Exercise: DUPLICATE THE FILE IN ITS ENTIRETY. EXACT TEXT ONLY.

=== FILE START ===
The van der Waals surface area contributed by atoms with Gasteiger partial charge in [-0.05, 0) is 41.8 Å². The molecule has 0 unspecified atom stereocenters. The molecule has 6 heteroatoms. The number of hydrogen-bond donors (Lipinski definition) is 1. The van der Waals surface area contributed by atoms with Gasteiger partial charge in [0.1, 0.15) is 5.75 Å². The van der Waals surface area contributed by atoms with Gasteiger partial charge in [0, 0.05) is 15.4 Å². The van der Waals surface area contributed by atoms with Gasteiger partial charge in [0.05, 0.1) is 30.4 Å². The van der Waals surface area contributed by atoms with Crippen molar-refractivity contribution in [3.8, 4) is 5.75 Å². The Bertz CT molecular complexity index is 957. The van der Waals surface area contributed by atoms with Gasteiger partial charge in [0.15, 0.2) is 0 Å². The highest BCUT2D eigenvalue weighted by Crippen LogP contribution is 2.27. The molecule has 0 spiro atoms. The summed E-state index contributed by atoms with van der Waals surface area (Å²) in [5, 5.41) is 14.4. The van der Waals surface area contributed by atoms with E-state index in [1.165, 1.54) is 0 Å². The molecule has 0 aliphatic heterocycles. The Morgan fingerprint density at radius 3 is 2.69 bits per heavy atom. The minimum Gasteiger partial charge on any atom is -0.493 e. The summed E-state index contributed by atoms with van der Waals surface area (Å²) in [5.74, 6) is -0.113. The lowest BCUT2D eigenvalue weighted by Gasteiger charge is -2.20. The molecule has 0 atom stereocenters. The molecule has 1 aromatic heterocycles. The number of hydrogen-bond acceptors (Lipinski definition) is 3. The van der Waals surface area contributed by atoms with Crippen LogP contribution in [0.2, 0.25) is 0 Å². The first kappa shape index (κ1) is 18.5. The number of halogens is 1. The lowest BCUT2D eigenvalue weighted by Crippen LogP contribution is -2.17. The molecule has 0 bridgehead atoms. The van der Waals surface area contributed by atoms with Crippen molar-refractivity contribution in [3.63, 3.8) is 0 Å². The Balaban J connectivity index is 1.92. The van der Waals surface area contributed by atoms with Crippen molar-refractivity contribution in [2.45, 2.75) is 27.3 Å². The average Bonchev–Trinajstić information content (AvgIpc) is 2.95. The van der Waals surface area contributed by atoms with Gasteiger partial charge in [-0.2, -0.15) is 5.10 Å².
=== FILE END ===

The van der Waals surface area contributed by atoms with Gasteiger partial charge in [-0.05, 0) is 41.8 Å². The molecule has 0 unspecified atom stereocenters. The molecule has 6 heteroatoms. The number of hydrogen-bond donors (Lipinski definition) is 1. The van der Waals surface area contributed by atoms with Gasteiger partial charge in [0.1, 0.15) is 5.75 Å². The van der Waals surface area contributed by atoms with Gasteiger partial charge in [0, 0.05) is 15.4 Å². The van der Waals surface area contributed by atoms with Gasteiger partial charge in [0.05, 0.1) is 30.4 Å². The van der Waals surface area contributed by atoms with Crippen molar-refractivity contribution in [3.8, 4) is 5.75 Å². The Bertz CT molecular complexity index is 957. The van der Waals surface area contributed by atoms with Gasteiger partial charge in [0.15, 0.2) is 0 Å². The highest BCUT2D eigenvalue weighted by Crippen LogP contribution is 2.27. The molecule has 0 spiro atoms. The summed E-state index contributed by atoms with van der Waals surface area (Å²) in [5, 5.41) is 14.4. The van der Waals surface area contributed by atoms with E-state index in [1.165, 1.54) is 0 Å². The molecule has 0 aliphatic heterocycles. The Morgan fingerprint density at radius 3 is 2.69 bits per heavy atom. The minimum Gasteiger partial charge on any atom is -0.493 e. The summed E-state index contributed by atoms with van der Waals surface area (Å²) in [5.74, 6) is -0.113. The lowest BCUT2D eigenvalue weighted by Gasteiger charge is -2.20. The molecule has 0 atom stereocenters. The molecule has 1 aromatic heterocycles. The number of hydrogen-bond acceptors (Lipinski definition) is 3. The van der Waals surface area contributed by atoms with Crippen LogP contribution in [0.2, 0.25) is 0 Å². The first kappa shape index (κ1) is 18.5. The number of halogens is 1. The lowest BCUT2D eigenvalue weighted by Crippen LogP contribution is -2.17. The molecule has 0 bridgehead atoms. The van der Waals surface area contributed by atoms with Crippen molar-refractivity contribution in [3.63, 3.8) is 0 Å². The Balaban J connectivity index is 1.92. The van der Waals surface area contributed by atoms with Crippen molar-refractivity contribution in [2.45, 2.75) is 27.3 Å². The average Bonchev–Trinajstić information content (AvgIpc) is 2.95. The van der Waals surface area contributed by atoms with Gasteiger partial charge in [-0.2, -0.15) is 5.10 Å².